Cost-recovery provisions for affected gencos urged
MANILA, Philippines—Amid proposed additional price controls at the Wholesale Electricity Spot Market (WESM) by state regulators, SMC Global Power Holdings Corp. is pressing for cost-recovery provisions for generation companies (gencos) whose operations will be affected by the scheme.
SMC Global was responding to an invitation for comments from industry players from the Energy Regulatory Commission (ERC), the state regulator, on its proposal to put a secondary price cap at the WESM to temper any price surges for the months of May and June 2014.
The ERC has proposed that the WESM clearing price be lowered to P6,245 per megawatt-hour, or P6.24 per kilowatt-hour, when average prices breach the threshold of P7,808 per mWh, or P7.808 per kWh, over a 72-hour period. This move could cut spot market prices by 20.81 percent overall.
Basis for price cap
In its comment, SMC Global, a wholly owned unit of San Miguel Corp. (SMC), said the state energy regulator should clarify the basis for the proposed secondary price cap.
It said plants with production costs which are higher than the secondary cap, and hydro-electric plants which have high fixed costs, should have an option that would give them additional compensation.
SMC Global said the proposed changes do not include a provision for the filing, and methodology for the determination, of additional compensation when the short-run marginal cost (SRMC) is above the secondary price cap. The SRMC refers to the change in short run cost due to an “extremely small change” in output.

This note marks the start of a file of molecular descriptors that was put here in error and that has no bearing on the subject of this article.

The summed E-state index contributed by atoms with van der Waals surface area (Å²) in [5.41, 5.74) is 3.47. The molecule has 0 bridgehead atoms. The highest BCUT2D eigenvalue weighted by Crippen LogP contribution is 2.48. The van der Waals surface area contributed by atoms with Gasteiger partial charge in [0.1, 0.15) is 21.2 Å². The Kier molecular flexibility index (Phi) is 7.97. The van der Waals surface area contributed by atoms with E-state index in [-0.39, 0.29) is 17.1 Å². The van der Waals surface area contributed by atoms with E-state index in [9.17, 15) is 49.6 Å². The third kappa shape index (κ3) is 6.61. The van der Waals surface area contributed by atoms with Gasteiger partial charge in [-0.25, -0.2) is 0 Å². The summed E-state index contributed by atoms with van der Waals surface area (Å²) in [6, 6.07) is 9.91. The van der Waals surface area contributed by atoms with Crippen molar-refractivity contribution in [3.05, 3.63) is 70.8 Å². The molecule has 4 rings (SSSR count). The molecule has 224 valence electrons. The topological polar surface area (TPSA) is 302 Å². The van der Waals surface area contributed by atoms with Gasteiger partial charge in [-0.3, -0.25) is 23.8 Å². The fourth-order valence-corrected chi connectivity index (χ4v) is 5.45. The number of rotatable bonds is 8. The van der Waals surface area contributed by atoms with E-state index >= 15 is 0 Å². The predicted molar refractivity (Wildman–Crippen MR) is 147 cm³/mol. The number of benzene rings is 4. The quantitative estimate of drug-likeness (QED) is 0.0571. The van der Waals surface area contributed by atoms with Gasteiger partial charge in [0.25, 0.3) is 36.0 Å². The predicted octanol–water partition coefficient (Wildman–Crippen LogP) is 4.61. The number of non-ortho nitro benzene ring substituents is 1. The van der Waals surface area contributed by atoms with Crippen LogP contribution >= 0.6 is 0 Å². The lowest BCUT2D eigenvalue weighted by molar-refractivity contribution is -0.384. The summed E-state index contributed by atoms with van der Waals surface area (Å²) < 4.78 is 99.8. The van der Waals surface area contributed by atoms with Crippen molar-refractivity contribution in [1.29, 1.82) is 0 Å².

The WESM is designed such that distribution utilities like the Manila Electric Co. (Meralco) and other buyers can get additional supply whenever electricity demand is higher than what they contracted from power plant operators.
Existing rules prioritize power suppliers with the lowest price offers for electricity buyers. However, the price paid is based on the last offer made to meet the demand, although a ceiling (called the “bid cap” or “price cap”) is set.
Meanwhile, party-list Rep. Neri Colmenares (Bayan Muna), who has called for the total abolition of the WESM, said the proposed changes at the WESM are just regulators’ “knee-jerk” reaction to growing public criticism of recent electricity price spikes.
“These regulators should have lowered the price cap years ago considering that since the enactment of the Electric Power Industry Reform Act (Epira) the cost of electricity has increased by 112 percent,” Colmenares said.
“To prevent this from ever happening again the WESM should be abolished and power generators and distributors should be regulated. The pricing of power should also be regulated and subjected to a public hearing to ensure consumer participation, it should not be automatic,” he said.
The ERC, Department of Energy, and WESM operator Philippine Electricity Market Corp. (PEMC) make up the WESM tripartite committee that monitors price volatilities on the spot market.
Consumers have been up in arms in recent months when tight power supply and high WESM prices resulted in a record generation charge hike of P4.15 per kWh in the electricity bill of Meralco customers last December.
Citing the impact of the maintenance shutdown of the Malampaya gas plant and WESM price spikes amid tight power supply, Meralco last December sought, and was granted, a rate increase of P4.15 per kWh to the generation charge.
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